The apparel chain filed for bankruptcy in January and closed its e-commerce site and stores.
2011 brought little growth in bricks-and-mortar stores, but 14% growth online.
The numbers for 2011 retail sales have been pouring in and analyzed by marketers, economists, stock analysts, consultants and journalists. But most of the analyses I read miss or gloss over the most important conclusion: sales of all retail stores (excluding gasoline stations and auto dealers) grew at a meager 1% in real terms last year.
That wasn’t because of recession or unemployment or government’s failure to resuscitate the economy, although few would argue that Washington gridlock put the government on the sidelines last year. Yet, if the economy were the reason for the poor performance of retail store sales in 2011, why did the Gross Domestic Product grow 1.7% in real terms (and 3.9% before inflation’s impact is removed)? Why did car dealer sales grow 11% as General Motors, Chrysler and Ford raked in record or near-record profits? And why did real store sales growth actually slow down last year (from 1.5% the year before) even as personal incomes grew faster and unemployment rates fell?
The fact is that real retail store sales didn’t stagnate because of the economy. Instead, physical stores lost sales to online stores. In current dollars, retail e-commerce sales grew last year by 16.1%, and by nearly 14% in real terms. All of these numbers, recently released by the Bureau of Labor Statistics and the Commerce Department, lead to an inescapable conclusion: Offline stores are no longer driving the retail economy; web sites are.
The growing share of retail sales commanded by e-retailers is nothing new. Growth of retail web sites at the expense of physical stores has been occurring since e-retailing began in the mid-1990s. But the Great Recession put this trend in stark relief. More retail outlets have been boarded up than built in the last few years as the recession devastated traditional retailing. Conversely, the recession merely nicked online retailing—holding it in 2009 to single-digit growth for the first time ever. Since then, annual e-retailing growth has returned to double digits, while store retailing barely managed to stop its slide.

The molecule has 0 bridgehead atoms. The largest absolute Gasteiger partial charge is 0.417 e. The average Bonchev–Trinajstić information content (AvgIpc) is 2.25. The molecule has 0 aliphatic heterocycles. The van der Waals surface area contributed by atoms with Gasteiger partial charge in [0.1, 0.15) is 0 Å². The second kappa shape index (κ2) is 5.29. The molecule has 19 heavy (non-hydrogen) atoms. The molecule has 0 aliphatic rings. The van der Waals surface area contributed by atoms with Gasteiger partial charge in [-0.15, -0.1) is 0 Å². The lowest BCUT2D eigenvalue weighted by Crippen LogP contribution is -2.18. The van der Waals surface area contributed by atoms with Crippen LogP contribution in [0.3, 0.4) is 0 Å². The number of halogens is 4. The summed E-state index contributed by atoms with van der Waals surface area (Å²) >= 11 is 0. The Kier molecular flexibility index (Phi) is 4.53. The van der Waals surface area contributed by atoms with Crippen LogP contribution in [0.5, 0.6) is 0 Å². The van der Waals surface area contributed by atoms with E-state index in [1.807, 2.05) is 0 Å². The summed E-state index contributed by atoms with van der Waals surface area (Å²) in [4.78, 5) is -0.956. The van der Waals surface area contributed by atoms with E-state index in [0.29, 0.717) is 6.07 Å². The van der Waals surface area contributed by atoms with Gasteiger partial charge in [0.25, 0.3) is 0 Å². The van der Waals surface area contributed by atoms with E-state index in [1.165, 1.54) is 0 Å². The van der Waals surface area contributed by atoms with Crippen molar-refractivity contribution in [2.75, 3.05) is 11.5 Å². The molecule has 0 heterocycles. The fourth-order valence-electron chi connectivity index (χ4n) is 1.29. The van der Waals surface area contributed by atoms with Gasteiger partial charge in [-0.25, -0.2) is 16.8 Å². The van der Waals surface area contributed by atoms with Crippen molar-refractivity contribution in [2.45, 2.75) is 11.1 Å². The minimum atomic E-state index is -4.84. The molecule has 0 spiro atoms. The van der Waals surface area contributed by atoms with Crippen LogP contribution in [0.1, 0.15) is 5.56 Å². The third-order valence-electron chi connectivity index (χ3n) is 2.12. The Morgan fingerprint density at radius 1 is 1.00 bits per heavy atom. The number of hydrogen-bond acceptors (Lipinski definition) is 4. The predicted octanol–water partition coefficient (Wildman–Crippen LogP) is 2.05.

The result is that online retailing last year accounted for 8.6% of all retail sales in those areas where it competes (excluding auto dealers, gas stations and groceries), compared to 7.6% in 2010. Other analyses of 2011 retail sales put online’s share at about half that, but they include gas stations, grocery stores and auto dealers, and unfairly understate the real inroads made by online retailing.
In his book “Tipping Point,” Malcolm Gladwell describes the process by which hundreds of small factors conspire to create a “social epidemic” through which certain trends reach a boiling point and then go on to establish of new order. I believe e-retailing is nearing just such a juncture, thanks to many underlying factors conspiring in its favor and against physical stores, which together portend a major transformation of the U.S. retail economy.
Such factors are too numerous to document here, but they have led to the formation of a new type of advanced shopper, who is leading the revolution in e-commerce, is well-connected to society at large and sufficiently persuasive to attract a band of followers, who are tipping the balance of retailing toward the online world. They are 21st Century Consumers, and understanding how to reach them and meet their needs is the theme of this year’s Internet Retailer Conference & Exhibition, coming to Chicago’s McCormick Place on June 5-8. You should make a point to join the 8,000-plus e-commerce professionals who will attend the world’s largest e-commerce show and learn why e-retailing is reaching a tipping point.